Radiant Robes for Ramadan

Flowing exotic fabric, luxuriant designs, sensuality, heavy beading and a fusion of wild bright colors; throw a woman in the picture, and she’s instantly transformed into Ramadan mode with a thobe (Arabic for robe).

With such vivid variety engulfing a Saudi woman’s sense of fashion, how does one decide and distinguish between what thobe designs work? What are the successful approaches taken today by different thobe designers? Why is there a need to experiment with tradition?

Traditionally, women’s thobes tell the stories of the women who wore them, their lifestyle and where they came from. Thobes were part of a woman’s everyday dress as they dressed according to context and circumstance.

The cut, color, pattern and fabric distinguished each thobe and the region it came from. Yet today, regional distinction isn’t what guides these thobes to be the highlight of Ramadan dress code. In fact, it is the claim of being in touch with “modest beauty and elegance,” explains Rabia Abbas, who also believes that thobes have a spiritual meaning behind them.

“Thobes are worn in Ramadan simply because they are intertwined with spirituality. Thus the loose, thrown-on, air lifting feeling a thobe guarantees.”

As an example of those who utilize tradition to create an elegant

” Her thobes tend and striking thobe, designer Rabia Abbas states, “I simply rely on what I know and who I am, and God guides the attain a certain vintage spirit joined with a touch of modern adaptations.

Her designs possess an exclusive superiority that is strongly influenced by her colorful heritage of Turkish, Persian, Arabian Gulf and Russian roots – which bestow a definition to her designs.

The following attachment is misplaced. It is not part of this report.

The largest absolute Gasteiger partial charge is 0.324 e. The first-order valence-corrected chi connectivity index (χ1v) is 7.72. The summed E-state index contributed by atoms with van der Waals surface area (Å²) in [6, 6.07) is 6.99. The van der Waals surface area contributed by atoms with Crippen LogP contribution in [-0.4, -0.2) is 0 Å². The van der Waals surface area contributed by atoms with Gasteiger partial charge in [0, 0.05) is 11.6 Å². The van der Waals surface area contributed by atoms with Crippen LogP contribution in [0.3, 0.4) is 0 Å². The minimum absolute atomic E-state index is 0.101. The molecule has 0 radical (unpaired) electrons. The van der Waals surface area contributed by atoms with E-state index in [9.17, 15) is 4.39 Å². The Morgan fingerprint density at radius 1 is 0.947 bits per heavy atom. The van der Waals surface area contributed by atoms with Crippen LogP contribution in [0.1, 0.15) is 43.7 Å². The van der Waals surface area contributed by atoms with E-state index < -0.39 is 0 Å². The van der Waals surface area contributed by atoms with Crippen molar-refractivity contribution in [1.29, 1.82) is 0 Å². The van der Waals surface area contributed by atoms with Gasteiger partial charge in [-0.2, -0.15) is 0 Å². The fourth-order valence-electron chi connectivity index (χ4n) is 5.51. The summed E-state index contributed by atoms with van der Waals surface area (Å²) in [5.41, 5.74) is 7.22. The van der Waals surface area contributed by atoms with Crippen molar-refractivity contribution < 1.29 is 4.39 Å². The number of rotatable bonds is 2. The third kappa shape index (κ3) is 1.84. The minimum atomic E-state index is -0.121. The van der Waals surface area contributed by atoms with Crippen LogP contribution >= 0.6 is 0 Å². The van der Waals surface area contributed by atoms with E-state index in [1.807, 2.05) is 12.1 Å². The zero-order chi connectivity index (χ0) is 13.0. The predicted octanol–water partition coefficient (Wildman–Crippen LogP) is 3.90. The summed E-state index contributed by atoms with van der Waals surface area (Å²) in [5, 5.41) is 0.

From her days as a catwalk stage designer to where she is today, Rabia expanded her love for the art of fashion through her current flame designing elegantly feminine thobes and abayas.

“Remaining feminine never goes out of style, and that in itself is an everlasting statement. It’s all about creating a piece that is authentic, regal and stylish.” She continues to emphasize on the importance of how thobes should work with the person wearing them, “the feel and fall of fabric are crucial to perfecting the right thobe design. In addition to the finish, these design principles are what distinguish a perfectly crafted thobe to a poorly cut one.”

Whatever the style, a profusion of shapely, sweeping, dramatic colors and cuts instantly throws a woman into another dimension. Hence, designers like Kindah Sais have decided to break with tradition and slice the thobe in half, weaving in authentic fabric and lining.

“Dress it up or dress it down. The style of a maternity top is perfectly catered for different women with different shapes and tastes where she is mostly covered,” adds Kindah on her rational behind her take on contemporary thobe design.

Kindah Sais, a self taught fashion designer, businesswoman and co-founder of Abazaarkm (a fashion group which houses exotic Arabian clothing and holds Arabesque fashion shows), gives us an opportunity to appreciate the thobe quite differently with her unexpected melodramatic cuts that still remain true to the Arabian enigmatic traditions of local clothing.

Kindah’s approach to the feminine thobe is one where modernity just manages to dominate tradition without eliminating the beauty of tradition. Boldly experimenting with a chopped knee-length thobe has proven to be a hit with customers. The cut, however, is not the only important factor for Kindah.

Particular attention is given to the fabric used in her designs. Her products feature various material such as silk, chiffon, camel hair, cotton and rarely used Assiri fabric, adding an authentic touch to an ultra modern thobe.

In light of it all, the thobe or robe hasn’t just survived time; it has always been and is still as solid as a rock in its symbolic beauty. A never-dying product, thobes are much like the environments they originate from – shifting. Women, who wear them, admirably make it a point to keep the evolutionary process going. The value they put could be argued in a multitude of ways; yet one fact remains, the Ramadan thobe represents an identity that is both spiritual and cultural.

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